19. #19
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    I'm a total flip-flopper on this issue. I keep switching back and forth between a Fox 100mm and a rigid Niner fork on my SIR9. I like the feel of the rigid except on those super fast rocky descents where there's no way to avoid hitting rocks hard enough that my eyes go blurry and it feels like my flesh is going to rip of my bones. Last time I put the Fox back on I swore I wouldn't switch back to rigid, but like a rigid fork junkie, I just put the rigid fork back on last weekend.

    In my opinion, the SIR9 with a Fox 100mm fork is almost perfect. But I like the challenge of the rigid and I can still go pretty fast, so I keep going back to it.

  20. #20
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    Quote Originally Posted by Thor29
    I'm a total flip-flopper on this issue. I keep switching back and forth between a Fox 100mm and a rigid Niner fork on my SIR9. I like the feel of the rigid except on those super fast rocky descents where there's no way to avoid hitting rocks hard enough that my eyes go blurry and it feels like my flesh is going to rip of my bones. Last time I put the Fox back on I swore I wouldn't switch back to rigid, but like a rigid fork junkie, I just put the rigid fork back on last weekend.

    In my opinion, the SIR9 with a Fox 100mm fork is almost perfect. But I like the challenge of the rigid and I can still go pretty fast, so I keep going back to it.
    You sound like me!

  21. #21
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    Quote Originally Posted by boomn
    You sound like me!
    And me!

    I rode rigid for a long time, but recently put on my old Reba because my hand has been hurting. I can definately tell the difference on the fast downhills, but other than that, I don't like it as much. So even though my hand still hurts, I'm going back to rigid. I think for me I'll just have to ride 50% of the time on my FS with gears, where before I just always chose the rigid SS...

    Oh yeah, This was funny! I can relate, and my gear is easier...

    Quote Originally Posted by roybatty666
    well as fast as a 32:20 can...

  22. #22
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    Around here (flat texas) we have some pretty techy trails. A rigid or short travel hardtail is usually best. Especially if you enjoy going fast but dont enjoy taking risks at every corner.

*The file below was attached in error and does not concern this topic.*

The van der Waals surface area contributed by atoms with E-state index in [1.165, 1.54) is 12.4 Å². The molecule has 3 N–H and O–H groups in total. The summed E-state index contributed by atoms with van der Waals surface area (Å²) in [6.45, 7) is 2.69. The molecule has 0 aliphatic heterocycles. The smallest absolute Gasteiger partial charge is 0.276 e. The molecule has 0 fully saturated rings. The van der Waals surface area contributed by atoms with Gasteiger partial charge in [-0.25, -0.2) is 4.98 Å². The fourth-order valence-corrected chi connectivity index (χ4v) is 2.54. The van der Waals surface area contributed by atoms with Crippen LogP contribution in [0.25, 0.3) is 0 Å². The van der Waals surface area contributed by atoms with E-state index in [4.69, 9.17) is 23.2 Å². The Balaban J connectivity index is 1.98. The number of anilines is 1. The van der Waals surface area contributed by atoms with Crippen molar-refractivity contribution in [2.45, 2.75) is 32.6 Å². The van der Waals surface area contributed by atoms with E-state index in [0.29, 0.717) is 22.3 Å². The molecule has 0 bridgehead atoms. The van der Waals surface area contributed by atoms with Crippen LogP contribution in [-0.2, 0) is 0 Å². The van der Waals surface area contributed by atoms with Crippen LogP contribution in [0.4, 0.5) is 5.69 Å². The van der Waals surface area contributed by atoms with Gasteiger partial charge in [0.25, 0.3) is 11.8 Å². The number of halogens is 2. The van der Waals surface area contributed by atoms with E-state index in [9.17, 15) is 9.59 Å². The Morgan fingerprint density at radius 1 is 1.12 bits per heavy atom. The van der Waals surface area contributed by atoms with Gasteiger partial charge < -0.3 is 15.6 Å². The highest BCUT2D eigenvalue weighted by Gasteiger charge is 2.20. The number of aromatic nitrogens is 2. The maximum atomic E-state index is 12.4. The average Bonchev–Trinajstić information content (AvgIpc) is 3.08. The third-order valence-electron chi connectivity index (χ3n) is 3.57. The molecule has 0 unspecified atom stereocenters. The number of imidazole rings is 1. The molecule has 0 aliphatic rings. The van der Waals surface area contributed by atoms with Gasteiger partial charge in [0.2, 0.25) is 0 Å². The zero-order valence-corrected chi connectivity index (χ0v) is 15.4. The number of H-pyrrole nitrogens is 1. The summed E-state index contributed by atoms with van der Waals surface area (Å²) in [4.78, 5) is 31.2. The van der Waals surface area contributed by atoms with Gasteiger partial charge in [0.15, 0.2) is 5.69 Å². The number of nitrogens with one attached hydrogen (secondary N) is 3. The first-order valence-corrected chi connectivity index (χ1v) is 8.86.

Rigid feels fast while being very efficient. Good combo for alot of people.

    Full squish IS faster in most situations but you have to be pretty fit (it is heavier) and a little daring to take full advantage of a full squishes capability.

    My enduro doesn't even feel awake until you get above 15mph. At that point the suspension, weight, and large contact patch is an advantage. My stumpy hardtail feels fast EVERYWHERE untill I hit around 20mph then it gets a bit sketchy and twitchy even in the open section

  23. #23
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    Rigid, Jonathan. Suspension forks were meant to break.

  24. #24
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    Quote Originally Posted by Velokid1
    Rigid, Jonathan. Suspension forks were meant to break.
    Hah! You werent supposed to see this thread!! Its ok for you cruising up and down 396 every day which is as smooth as my shaved head. We have rocks down here in Phoenix!!

  25. #25
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    Quote Originally Posted by SmilMick
    Around here (flat texas) we have some pretty techy trails. A rigid or short travel hardtail is usually best. Especially if you enjoy going fast but dont enjoy taking risks at every corner.

    Rigid feels fast while being very efficient. Good combo for alot of people.

    Full squish IS faster in most situations but you have to be pretty fit (it is heavier) and a little daring to take full advantage of a full squishes capability.

    My enduro doesn't even feel awake until you get above 15mph. At that point the suspension, weight, and large contact patch is an advantage. My stumpy hardtail feels fast EVERYWHERE untill I hit around 20mph then it gets a bit sketchy and twitchy even in the open section
    You are comparing two bikes at opposite ends of the spectrum though, not just fs vs hardtail. Try a FS bike that is much closer in geometry and weight to your Stumpy (such as the Epic) and the differences would be much, much smaller. (This is coming from a rigid lover )